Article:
All Scripture is given by inspiration of God, and is profitable for doctrine, for reproof, for correction, for instruction in righteousness, that the man of God may be complete, thoroughly equipped for every good work. - 2 Timothy 3:16-17

A Baby in the Bulrushes
Based on Exodus 1–2

Another Pharaoh rises to power in Egypt, beginning a new dynasty of native Egyptian rulers. This is a different line from the Semitic foreign rulers who were related to Joseph.

By this time, God’s covenant blessing has multiplied Jacob’s descendants so that they now outnumber the Egyptians. The new Pharaoh worries they may turn on him and join his enemies, so he begins several huge construction projects that require an enormous labor force. Then he enslaves the Hebrews, forcing them to make large and heavy bricks.

Death Decree

Although slavery is designed to break the Hebrews’ physical strength and retard their proliferation, their affliction only seems to make them multiply, so Pharaoh orders the midwives to drown all the male Hebrew babies in the Nile!

This horrific attempt to curb the population doesn’t work, either, and when Pharaoh complains, the midwives tell him the Hebrew women are “lively” and give birth before they can arrive!

In the midst of this, Amram marries Jochebed (his aunt), and with great effort, they conceal baby Moses after his birth for three months. But when hiding him becomes impossible, Jochebed sorrowfully makes a basket of reeds, waterproofs it with pitch and asphalt, and places Moses in it. Then she hides the basket in the Nile among the bulrushes—an odd way of fulfilling Pharaoh’s command, if not his intent!


Pharaoh’s daughter arrives to bathe in the sacred river, and her attention is drawn to the basket. Ordering her maid to bring it over, she opens the basket and the baby cries. Reading the story at a glance, her heart is filled with compassion for this Hebrew baby, and decides to keep him. I doubt she’s surprised when a little Hebrew girl (Moses’ sister, Miriam) appears and asks if she needs a woman to nurse the child. She answers by saying she’ll gladly pay a wet nurse her wages.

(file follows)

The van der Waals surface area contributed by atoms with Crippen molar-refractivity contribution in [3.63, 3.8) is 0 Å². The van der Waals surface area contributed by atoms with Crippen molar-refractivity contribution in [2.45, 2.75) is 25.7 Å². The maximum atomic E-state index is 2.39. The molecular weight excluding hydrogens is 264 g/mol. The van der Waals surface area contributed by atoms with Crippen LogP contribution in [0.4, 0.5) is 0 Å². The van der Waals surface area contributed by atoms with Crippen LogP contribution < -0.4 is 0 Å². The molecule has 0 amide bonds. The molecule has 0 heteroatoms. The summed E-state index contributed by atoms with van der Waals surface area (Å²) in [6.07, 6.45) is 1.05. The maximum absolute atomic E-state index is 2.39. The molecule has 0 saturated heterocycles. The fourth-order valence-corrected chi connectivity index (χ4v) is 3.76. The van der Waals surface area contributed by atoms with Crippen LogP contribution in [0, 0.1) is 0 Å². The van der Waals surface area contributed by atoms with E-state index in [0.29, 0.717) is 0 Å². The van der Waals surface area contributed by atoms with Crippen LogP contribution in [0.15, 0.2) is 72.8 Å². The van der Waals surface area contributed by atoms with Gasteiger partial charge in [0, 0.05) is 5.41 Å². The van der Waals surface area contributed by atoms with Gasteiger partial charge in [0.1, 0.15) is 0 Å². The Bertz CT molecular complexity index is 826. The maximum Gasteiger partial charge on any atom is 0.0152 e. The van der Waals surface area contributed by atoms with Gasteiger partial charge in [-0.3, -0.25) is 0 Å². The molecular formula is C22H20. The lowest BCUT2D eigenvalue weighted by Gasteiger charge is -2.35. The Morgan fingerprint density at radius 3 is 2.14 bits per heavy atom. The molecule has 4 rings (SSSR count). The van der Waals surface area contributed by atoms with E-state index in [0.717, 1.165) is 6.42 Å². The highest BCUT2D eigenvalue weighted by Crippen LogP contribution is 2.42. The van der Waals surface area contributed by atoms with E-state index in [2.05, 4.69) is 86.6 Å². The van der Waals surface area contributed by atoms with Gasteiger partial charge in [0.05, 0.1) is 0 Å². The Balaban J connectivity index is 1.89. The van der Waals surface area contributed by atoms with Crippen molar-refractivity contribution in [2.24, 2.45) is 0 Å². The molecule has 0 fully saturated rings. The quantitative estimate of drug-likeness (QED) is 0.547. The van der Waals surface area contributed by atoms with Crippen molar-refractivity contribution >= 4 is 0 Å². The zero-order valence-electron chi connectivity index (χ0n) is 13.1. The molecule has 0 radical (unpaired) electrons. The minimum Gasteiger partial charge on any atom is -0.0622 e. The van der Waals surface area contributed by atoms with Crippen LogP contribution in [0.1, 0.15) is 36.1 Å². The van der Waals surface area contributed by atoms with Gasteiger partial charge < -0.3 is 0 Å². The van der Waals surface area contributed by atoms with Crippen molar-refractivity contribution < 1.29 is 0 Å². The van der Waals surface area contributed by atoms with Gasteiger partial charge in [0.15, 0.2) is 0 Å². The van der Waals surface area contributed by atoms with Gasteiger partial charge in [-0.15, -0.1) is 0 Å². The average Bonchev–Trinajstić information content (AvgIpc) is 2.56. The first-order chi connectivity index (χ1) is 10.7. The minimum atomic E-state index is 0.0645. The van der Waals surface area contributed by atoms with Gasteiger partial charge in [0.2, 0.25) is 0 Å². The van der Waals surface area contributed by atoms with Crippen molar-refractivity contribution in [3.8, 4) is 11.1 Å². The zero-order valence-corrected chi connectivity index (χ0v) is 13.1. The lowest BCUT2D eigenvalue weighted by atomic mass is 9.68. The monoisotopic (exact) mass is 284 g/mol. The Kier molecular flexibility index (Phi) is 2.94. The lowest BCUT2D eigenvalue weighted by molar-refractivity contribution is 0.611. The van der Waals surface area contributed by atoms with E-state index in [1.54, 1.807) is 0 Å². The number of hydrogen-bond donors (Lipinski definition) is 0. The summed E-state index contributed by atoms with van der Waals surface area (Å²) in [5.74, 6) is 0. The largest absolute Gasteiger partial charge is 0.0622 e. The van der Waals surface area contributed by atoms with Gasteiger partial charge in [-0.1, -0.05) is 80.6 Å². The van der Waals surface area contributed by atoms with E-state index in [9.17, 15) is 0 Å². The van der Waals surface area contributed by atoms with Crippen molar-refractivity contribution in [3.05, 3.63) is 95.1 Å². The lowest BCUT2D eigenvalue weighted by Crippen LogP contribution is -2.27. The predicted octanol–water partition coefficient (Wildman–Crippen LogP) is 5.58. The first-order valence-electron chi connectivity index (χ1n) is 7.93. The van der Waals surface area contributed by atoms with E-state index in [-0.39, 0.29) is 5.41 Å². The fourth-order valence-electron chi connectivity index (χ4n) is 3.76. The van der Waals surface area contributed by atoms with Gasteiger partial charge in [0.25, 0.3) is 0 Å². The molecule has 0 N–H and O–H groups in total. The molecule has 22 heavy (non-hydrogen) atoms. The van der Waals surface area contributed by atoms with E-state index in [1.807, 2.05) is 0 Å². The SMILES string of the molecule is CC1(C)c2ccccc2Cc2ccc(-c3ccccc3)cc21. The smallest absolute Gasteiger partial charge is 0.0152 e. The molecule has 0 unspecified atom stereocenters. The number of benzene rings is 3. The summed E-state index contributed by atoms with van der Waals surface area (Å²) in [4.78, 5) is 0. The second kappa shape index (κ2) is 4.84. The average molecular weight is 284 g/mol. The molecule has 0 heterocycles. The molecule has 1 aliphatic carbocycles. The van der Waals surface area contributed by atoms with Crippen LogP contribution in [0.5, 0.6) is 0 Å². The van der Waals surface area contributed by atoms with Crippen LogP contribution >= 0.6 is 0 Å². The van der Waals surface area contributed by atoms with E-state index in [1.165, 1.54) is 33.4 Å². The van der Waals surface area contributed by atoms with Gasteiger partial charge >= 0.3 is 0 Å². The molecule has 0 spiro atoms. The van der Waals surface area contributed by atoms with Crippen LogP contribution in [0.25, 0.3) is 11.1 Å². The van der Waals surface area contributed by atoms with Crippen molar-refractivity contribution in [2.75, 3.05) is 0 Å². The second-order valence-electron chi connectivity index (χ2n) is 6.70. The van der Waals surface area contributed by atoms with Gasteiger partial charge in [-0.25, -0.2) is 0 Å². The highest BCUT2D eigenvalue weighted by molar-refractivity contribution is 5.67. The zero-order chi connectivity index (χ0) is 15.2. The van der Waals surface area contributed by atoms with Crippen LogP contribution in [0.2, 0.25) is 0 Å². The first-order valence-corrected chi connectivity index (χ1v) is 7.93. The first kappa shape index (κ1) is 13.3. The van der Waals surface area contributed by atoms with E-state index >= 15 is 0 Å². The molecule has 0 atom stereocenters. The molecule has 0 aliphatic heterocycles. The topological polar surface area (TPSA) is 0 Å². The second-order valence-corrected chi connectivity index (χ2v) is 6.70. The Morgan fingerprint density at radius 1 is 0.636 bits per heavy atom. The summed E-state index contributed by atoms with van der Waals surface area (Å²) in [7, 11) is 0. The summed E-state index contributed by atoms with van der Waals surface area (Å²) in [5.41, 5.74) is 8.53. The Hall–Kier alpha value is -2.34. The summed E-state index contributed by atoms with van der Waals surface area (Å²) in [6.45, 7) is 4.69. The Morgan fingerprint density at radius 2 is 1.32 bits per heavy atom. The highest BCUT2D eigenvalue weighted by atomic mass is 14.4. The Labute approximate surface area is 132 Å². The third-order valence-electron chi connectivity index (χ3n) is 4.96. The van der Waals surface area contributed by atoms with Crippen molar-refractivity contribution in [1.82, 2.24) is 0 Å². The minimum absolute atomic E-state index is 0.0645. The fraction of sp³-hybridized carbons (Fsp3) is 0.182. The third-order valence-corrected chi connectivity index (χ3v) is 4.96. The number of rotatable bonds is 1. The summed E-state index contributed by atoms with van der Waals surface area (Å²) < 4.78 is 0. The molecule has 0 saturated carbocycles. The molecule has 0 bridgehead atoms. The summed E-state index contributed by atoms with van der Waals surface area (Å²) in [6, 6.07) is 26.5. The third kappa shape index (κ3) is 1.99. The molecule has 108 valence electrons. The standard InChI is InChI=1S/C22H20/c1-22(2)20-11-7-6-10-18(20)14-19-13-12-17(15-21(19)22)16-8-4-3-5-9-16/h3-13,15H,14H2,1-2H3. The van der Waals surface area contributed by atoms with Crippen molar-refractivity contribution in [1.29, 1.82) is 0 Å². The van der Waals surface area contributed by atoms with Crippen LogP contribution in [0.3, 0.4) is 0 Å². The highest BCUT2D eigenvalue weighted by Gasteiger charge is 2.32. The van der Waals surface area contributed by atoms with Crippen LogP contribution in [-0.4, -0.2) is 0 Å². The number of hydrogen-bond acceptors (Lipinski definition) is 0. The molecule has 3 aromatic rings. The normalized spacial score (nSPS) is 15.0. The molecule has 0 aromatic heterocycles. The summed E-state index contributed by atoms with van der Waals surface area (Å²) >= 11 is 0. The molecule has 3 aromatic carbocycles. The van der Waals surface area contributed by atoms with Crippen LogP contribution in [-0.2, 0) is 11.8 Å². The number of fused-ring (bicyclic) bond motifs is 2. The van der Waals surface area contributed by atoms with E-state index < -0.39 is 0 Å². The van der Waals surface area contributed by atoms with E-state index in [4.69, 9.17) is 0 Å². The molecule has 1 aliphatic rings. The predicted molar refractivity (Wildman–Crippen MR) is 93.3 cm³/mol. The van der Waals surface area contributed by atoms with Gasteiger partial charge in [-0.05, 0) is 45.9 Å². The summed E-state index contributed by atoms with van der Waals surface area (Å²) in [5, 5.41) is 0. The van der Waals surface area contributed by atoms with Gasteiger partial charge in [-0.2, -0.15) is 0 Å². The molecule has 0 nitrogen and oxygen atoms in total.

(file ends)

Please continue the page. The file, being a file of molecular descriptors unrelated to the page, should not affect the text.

The princess names the child Mose, meaning “son” (mes or mesu in Egyptian). However, his Hebrew name, Mosheh, means, “to draw out,” referring to the princess’ words, “I drew him out of the water.” The implication is that she believes the baby is a gift from her river god.

A Serious Mistake

After considerable time with Jochebed, Moses is taken to the palace and the royal family adopts him. He receives the best education in the world from the Egyptian priests and military leaders, including training in literature, scribal arts, speech, argumentation, military leadership, and probably foreign languages. However, we have every reason to believe that Moses never bowed to the Egyptian gods. Hebrews 11 says as much, and his loyalty to his people is evident when, at age 40, he kills an Egyptian who is beating a Hebrew, and buries him in the sand. Moses is trained in military maneuvers, and certainly believes that freedom for his people must come by force.

Just one day later, he sees two Hebrews fighting, and as he reprimands them, the guilty one sneers, “Do you intend to kill me as you killed the Egyptian?”

Soon the Pharaoh finds out about the murder—and he’s furious! Moses flees for his life by escaping to the land of Midian, where he finds a job as a shepherd with a man named Reuel (also called Jethro in Exodus 3:1).

What a drastic change for a man who was in line to be Pharaoh—but Moses has many lessons to learn.

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Was I spinning? It must have worked.

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